And then, in the next to last turn, I played U-Boats on Chuck, limiting him to 6 cards in the final turn, making it tougher to get Vulcan, and that was it.

We had a lot of questions, and it was clear that Malta with it's two VP and potential loss of Axis RPs is critical to the game, as it should be. All in all, it is a very promising game, although it did take us six hours to finish to completion (I'm hoping for maybe four, myself). This will be a title I play at least a few more times, although the disappointment of Twilight Struggle and it's balance issues is still fresh in my mind. It was, however, nice to see that the general historical flow (other than no back and forth in Libya/Egypt) was there. Nice work, Mr. Rinella.

We interrupted Sands to play World of Warcraft: the Boardgame in the evening - Dave had been playing Blackbeard solo and doing other things, as he needed more relaxation than anything else. We did the cooperative version published on the 'Geek, although this was the first time I'd done it with three players instead of solo. We started around 8:30pm, jumped right in with me explaining as we went, and finished with an easy win over Nefarian by 11:30pm. I didn't like the game as much, especially when there was a battle or two inbetween anything of consequence happening with me, but I still think it's a great solo game. I'm really looking forward to the expansion, although I suspect this will affect the solo version to some extent. Dave and Chuck stayed up playing M:tG, but I decided to hit the hay.

We picked Sands up on Wednesday morning, and finished by noon. Chuck wanted to try out his Down in Flames campaign that utilized some of the Italian planes from GMT's Fighter Pack, and things went well until the last two missions. I had a 15 point lead, enough for a marginal win at that point, but with two missions left anything could happen. It did. I drew a handful of In My Sights cards, including the dread "Fuel Tank Explodes", and this with a Pilot with an Ace counter. That was it for Chuck's main fighter and pilot, and my bombers devastated his airfield, doubling my points while Chuck got zip. At this point, I was likely going to win a decisive victory, but fortune can flip back on you in this game, and Chuck had a bombing raid for the last mission.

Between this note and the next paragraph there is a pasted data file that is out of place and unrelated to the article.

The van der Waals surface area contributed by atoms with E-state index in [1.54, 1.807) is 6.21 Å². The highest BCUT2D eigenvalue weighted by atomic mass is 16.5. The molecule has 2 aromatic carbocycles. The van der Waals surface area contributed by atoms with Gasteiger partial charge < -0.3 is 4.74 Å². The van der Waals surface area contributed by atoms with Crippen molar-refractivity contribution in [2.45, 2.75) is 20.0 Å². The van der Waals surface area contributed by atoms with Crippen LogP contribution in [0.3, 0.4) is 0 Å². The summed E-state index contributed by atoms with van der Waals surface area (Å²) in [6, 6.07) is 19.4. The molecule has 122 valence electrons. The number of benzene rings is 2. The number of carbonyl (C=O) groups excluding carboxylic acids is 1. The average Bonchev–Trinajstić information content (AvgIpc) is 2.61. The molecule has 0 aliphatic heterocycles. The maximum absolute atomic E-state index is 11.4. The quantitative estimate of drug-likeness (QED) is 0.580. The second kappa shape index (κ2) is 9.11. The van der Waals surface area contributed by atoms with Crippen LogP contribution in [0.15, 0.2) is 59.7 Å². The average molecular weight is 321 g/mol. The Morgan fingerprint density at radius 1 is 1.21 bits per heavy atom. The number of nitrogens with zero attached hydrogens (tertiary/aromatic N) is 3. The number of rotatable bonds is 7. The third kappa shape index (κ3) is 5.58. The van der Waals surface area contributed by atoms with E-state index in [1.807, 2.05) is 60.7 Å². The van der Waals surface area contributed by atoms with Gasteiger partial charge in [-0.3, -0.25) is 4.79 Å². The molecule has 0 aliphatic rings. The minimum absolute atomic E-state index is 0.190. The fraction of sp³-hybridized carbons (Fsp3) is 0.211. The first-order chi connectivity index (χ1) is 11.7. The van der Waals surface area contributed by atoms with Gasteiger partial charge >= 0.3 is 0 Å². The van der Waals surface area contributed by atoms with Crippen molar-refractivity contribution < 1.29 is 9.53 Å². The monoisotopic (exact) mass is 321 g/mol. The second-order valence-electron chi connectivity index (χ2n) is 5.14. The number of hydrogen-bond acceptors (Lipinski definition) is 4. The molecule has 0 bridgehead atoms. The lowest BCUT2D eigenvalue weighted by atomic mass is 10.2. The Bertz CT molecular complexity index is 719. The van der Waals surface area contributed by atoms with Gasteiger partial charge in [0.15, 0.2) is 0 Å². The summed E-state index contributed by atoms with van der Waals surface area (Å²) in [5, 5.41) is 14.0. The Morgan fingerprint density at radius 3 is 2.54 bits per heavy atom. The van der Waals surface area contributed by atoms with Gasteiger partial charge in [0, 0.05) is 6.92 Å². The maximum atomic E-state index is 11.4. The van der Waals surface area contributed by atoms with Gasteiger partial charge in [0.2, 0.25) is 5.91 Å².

Of course, I had the same card, and used it on one of his bombers immediately, and chewed up the escorts as well. Chuck ended up scoring nothing in that mission as well, while I added another 30 points. This was an unusual situation, to be sure - getting the killer card twice in a row at the perfect moment is easily a 1 in 1000 chance, but I'll take the win.

It was mid afternoon by now, and since we were trying to play three-player lighter fare in the evening to avoid burnout and involve Dave a bit more in the gaming, so Chuck and I finished up the wargaming for the day with a rousing game of my favorite wargame of all time, Hannibal: Rome vs Carthage. These games can often hinge on incredible streaks of luck, but in this case I played a very clean game as the Romans. Chuck made a strategic mistake in sending Hannibal down into the heel of Italy with no control of provinces, and a combo of Nero and Marcellus defeated him and removed him from the game. Chuck made some plays for Sardinia, the Tarentum region, and even a push by Hasdrubal to get into northern Italy, but my final hand had three campaign cards and I was able to repulse every move he made. When both Mago and Hasdrubal were effectively eliminated from the game, he conceded. This one I'll take full credit for.

Four games, four wins (although one was cooperative). Tonight we play one of Chuck's games, and tomorrow we take on Royal Tank Corps again, which Chuck soundly spanked me in last year. It will be nice to see him crush me like a grape for a second time!